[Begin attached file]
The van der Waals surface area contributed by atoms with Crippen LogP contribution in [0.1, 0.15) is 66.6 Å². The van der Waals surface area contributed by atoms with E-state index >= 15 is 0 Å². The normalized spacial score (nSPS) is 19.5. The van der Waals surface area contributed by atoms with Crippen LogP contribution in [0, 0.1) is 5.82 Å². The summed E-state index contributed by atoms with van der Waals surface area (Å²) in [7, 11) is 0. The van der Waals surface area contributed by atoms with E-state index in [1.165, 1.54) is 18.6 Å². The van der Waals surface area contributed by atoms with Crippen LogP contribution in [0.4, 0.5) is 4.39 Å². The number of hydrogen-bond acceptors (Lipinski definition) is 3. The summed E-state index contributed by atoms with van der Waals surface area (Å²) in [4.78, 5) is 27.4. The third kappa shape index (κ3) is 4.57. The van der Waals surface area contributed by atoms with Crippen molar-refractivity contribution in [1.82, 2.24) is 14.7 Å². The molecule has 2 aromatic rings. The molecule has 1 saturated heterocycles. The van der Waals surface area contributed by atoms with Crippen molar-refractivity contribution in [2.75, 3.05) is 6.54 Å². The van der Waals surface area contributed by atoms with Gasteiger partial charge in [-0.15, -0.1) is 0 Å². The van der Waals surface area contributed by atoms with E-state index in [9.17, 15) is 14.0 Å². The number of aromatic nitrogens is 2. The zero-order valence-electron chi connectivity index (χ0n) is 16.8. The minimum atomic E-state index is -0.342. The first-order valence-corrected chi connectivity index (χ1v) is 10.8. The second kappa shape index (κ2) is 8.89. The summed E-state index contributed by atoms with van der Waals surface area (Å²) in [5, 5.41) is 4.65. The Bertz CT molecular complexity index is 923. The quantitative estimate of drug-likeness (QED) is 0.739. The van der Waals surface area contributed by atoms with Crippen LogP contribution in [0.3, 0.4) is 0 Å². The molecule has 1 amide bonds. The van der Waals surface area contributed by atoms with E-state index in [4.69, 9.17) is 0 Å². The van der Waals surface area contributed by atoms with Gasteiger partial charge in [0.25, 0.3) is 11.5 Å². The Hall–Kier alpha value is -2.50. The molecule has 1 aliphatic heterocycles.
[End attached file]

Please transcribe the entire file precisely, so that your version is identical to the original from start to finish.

The van der Waals surface area contributed by atoms with Crippen LogP contribution in [0.1, 0.15) is 66.6 Å². The van der Waals surface area contributed by atoms with E-state index >= 15 is 0 Å². The normalized spacial score (nSPS) is 19.5. The van der Waals surface area contributed by atoms with Crippen LogP contribution in [0, 0.1) is 5.82 Å². The summed E-state index contributed by atoms with van der Waals surface area (Å²) in [7, 11) is 0. The van der Waals surface area contributed by atoms with E-state index in [1.165, 1.54) is 18.6 Å². The van der Waals surface area contributed by atoms with Crippen LogP contribution in [0.4, 0.5) is 4.39 Å². The number of hydrogen-bond acceptors (Lipinski definition) is 3. The summed E-state index contributed by atoms with van der Waals surface area (Å²) in [4.78, 5) is 27.4. The third kappa shape index (κ3) is 4.57. The van der Waals surface area contributed by atoms with Crippen molar-refractivity contribution in [1.82, 2.24) is 14.7 Å². The molecule has 2 aromatic rings. The molecule has 1 saturated heterocycles. The van der Waals surface area contributed by atoms with Crippen molar-refractivity contribution in [2.75, 3.05) is 6.54 Å². The van der Waals surface area contributed by atoms with Gasteiger partial charge in [-0.15, -0.1) is 0 Å². The van der Waals surface area contributed by atoms with E-state index in [9.17, 15) is 14.0 Å². The number of aromatic nitrogens is 2. The zero-order valence-electron chi connectivity index (χ0n) is 16.8. The minimum atomic E-state index is -0.342. The first-order valence-corrected chi connectivity index (χ1v) is 10.8. The second kappa shape index (κ2) is 8.89. The summed E-state index contributed by atoms with van der Waals surface area (Å²) in [5, 5.41) is 4.65. The Bertz CT molecular complexity index is 923. The quantitative estimate of drug-likeness (QED) is 0.739. The van der Waals surface area contributed by atoms with Crippen LogP contribution in [0.3, 0.4) is 0 Å². The molecule has 1 amide bonds. The van der Waals surface area contributed by atoms with E-state index in [4.69, 9.17) is 0 Å². The van der Waals surface area contributed by atoms with Gasteiger partial charge in [0.25, 0.3) is 11.5 Å². The Hall–Kier alpha value is -2.50. The molecule has 1 aliphatic heterocycles.